S'pore May inflation held at 7.5% from a year ago
Rise was due to higher food, transport and housing costs. -ST
FOOD prices in Singapore shot up by 9 per cent in May due to a range of dearer food items including rice, milk, fresh vegetables, poultry and cooking oil, pushing the month's Consumer Price Index (CPI) up by 7.5 per cent from a year ago.
The price index matched the pace in April, according to the Department of Statistics on Monday.
The inflation rate will average 6 per cent this year, up from a median prediction of 5 per cent in March, according to a Monetary Authority of Singapore survey of 21 economists released last week. Consumer prices will probably gain 7.5 per cent in this quarter, the survey showed.
MAS has allowed the Singapore currency to strengthen at a faster pace against the US dollar this year, saying the exchange rate remains its most effective tool to fight inflation.
Food prices, which make up 23 per cent of the index, rose 9 per cent in May from a year ago, following April's 8.5 per cent increase. From April, food prices gained 0.8 per cent.
Oil has almost doubled in the past year, and prices of grains such as rice, corn, wheat and soybean reached unprecedented levels in 2008.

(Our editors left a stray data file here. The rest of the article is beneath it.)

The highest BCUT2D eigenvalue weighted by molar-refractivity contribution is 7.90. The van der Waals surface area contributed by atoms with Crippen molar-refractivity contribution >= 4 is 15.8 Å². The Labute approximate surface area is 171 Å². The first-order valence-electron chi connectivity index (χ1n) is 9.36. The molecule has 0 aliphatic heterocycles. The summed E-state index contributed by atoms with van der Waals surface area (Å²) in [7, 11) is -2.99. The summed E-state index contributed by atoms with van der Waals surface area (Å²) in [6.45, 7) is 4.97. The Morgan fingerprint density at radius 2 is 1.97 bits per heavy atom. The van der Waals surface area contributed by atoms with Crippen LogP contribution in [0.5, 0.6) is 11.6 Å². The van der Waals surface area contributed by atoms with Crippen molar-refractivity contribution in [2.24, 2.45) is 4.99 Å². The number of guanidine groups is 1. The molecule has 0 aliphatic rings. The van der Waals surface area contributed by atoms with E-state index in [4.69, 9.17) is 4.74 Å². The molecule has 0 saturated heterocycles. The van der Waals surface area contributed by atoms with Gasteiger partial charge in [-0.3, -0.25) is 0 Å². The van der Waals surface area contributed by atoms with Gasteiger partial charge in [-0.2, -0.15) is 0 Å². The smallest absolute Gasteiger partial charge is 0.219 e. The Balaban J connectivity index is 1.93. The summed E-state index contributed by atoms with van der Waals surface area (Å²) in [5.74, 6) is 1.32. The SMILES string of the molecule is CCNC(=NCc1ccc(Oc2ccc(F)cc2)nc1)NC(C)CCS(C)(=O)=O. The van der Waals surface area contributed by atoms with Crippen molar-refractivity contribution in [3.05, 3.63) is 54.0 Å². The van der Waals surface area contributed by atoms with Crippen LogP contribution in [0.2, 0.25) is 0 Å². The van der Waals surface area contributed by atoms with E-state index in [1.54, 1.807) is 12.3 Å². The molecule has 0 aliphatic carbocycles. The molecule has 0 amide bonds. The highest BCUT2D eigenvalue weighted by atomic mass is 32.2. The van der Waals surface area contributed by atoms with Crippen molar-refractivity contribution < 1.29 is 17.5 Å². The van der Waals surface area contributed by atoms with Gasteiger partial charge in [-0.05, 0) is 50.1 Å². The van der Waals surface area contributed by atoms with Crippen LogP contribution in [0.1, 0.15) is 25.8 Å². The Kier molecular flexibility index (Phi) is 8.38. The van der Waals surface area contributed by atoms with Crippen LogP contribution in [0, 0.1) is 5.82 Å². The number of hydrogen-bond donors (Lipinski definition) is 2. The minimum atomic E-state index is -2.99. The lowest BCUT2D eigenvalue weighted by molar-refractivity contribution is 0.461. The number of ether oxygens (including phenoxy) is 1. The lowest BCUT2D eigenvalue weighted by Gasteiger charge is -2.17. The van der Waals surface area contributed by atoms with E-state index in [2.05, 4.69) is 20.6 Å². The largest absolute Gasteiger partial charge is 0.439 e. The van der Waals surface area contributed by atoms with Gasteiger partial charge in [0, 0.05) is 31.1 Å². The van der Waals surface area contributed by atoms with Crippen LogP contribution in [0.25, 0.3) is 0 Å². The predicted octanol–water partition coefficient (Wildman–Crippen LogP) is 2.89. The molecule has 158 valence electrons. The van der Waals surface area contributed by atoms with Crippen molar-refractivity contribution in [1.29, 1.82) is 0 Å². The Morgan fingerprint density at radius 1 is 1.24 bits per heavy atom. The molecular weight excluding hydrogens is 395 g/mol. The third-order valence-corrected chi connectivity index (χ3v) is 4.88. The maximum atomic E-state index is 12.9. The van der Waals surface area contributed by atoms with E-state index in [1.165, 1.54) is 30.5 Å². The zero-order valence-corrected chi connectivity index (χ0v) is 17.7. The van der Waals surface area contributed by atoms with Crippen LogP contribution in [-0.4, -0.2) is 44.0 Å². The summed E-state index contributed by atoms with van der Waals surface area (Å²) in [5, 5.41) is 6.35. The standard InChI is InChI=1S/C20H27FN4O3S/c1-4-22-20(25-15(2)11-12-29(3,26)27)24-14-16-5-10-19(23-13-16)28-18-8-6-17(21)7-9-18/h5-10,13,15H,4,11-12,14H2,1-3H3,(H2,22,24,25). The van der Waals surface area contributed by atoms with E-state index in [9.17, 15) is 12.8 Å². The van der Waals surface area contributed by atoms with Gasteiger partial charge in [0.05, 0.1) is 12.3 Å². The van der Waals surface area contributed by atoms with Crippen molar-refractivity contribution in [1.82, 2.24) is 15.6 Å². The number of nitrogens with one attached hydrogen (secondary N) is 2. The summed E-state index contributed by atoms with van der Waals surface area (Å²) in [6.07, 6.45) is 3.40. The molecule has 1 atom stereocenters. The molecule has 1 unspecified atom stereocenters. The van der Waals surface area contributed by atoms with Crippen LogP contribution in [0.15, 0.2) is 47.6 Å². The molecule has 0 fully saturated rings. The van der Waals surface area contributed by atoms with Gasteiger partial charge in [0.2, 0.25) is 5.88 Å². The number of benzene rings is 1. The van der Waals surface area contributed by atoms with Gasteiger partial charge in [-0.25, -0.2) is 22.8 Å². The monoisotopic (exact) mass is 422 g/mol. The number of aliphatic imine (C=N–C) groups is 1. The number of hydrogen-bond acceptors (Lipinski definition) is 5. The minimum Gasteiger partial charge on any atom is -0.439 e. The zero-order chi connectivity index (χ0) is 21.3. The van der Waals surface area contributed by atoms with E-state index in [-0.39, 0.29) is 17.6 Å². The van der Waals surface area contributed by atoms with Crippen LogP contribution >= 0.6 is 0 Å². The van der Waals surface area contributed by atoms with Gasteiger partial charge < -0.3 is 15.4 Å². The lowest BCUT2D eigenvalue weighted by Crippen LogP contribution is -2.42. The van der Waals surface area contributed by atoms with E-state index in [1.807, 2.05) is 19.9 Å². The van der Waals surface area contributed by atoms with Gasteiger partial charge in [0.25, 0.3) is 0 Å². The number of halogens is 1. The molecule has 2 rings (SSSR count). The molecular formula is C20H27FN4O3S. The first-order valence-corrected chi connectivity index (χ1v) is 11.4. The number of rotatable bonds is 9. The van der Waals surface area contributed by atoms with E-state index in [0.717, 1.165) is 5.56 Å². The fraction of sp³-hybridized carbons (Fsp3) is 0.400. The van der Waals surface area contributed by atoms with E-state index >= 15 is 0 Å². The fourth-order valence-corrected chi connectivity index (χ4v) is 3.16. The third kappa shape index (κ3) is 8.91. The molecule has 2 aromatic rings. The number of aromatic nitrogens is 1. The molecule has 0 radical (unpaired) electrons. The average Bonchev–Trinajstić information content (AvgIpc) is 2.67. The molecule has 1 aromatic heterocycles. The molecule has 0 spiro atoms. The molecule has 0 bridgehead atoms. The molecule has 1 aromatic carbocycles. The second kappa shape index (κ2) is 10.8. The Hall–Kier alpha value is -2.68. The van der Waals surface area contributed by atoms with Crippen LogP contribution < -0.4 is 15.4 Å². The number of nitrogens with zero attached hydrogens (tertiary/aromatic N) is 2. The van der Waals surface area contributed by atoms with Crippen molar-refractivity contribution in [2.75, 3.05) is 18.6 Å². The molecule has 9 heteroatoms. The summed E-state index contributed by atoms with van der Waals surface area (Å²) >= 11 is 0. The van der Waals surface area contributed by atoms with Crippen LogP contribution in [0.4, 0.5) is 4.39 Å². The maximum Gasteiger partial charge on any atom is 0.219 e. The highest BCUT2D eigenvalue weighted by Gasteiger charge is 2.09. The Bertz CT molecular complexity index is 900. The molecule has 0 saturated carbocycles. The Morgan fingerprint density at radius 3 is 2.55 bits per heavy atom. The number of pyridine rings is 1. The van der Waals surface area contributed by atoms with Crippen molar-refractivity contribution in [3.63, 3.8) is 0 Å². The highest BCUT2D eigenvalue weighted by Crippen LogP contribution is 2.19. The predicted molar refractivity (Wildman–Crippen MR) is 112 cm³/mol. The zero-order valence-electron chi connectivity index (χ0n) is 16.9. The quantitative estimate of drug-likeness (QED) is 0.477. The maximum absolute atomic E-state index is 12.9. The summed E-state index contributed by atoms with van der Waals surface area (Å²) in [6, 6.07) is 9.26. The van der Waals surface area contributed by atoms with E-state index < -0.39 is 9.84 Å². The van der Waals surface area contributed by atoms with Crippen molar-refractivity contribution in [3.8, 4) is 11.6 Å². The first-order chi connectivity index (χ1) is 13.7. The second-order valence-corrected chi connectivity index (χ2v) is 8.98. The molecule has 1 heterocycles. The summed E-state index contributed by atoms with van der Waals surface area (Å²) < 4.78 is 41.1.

Transport and communication costs, the second-biggest component at 22 per cent of the consumer price index, climbed 6 per cent in May from a year earlier. From April, transport and communication prices rose 0.6 per cent.
Record oil prices are increasing fuel and transport costs for consumers. Crude reached an unprecedented US$139.89 (S$190.84) a barrel on June 16.
Housing costs, the third-largest component of the price index, climbed 12.4 per cent from a year earlier. From the previous month, housing prices rose 0.5 per cent.
On a three-month moving average month-on-month basis, the consumer price index rose by 0.5 per cent in May.
Inflation for the first five months of this year was 7 per cent higher compared with the same period last year.
'Inflation will probably moderate in the second half of the year,' Mr Ng Shing Yi, an economist at United Overseas Bank in Singapore told Bloomberg on Monday. 'That will allow the central bank to remain on hold rather than tighten monetary policy at its next review in October.'
Elsewhere in Asia, food and oil-related items are also driving inflation to near or above double digits.
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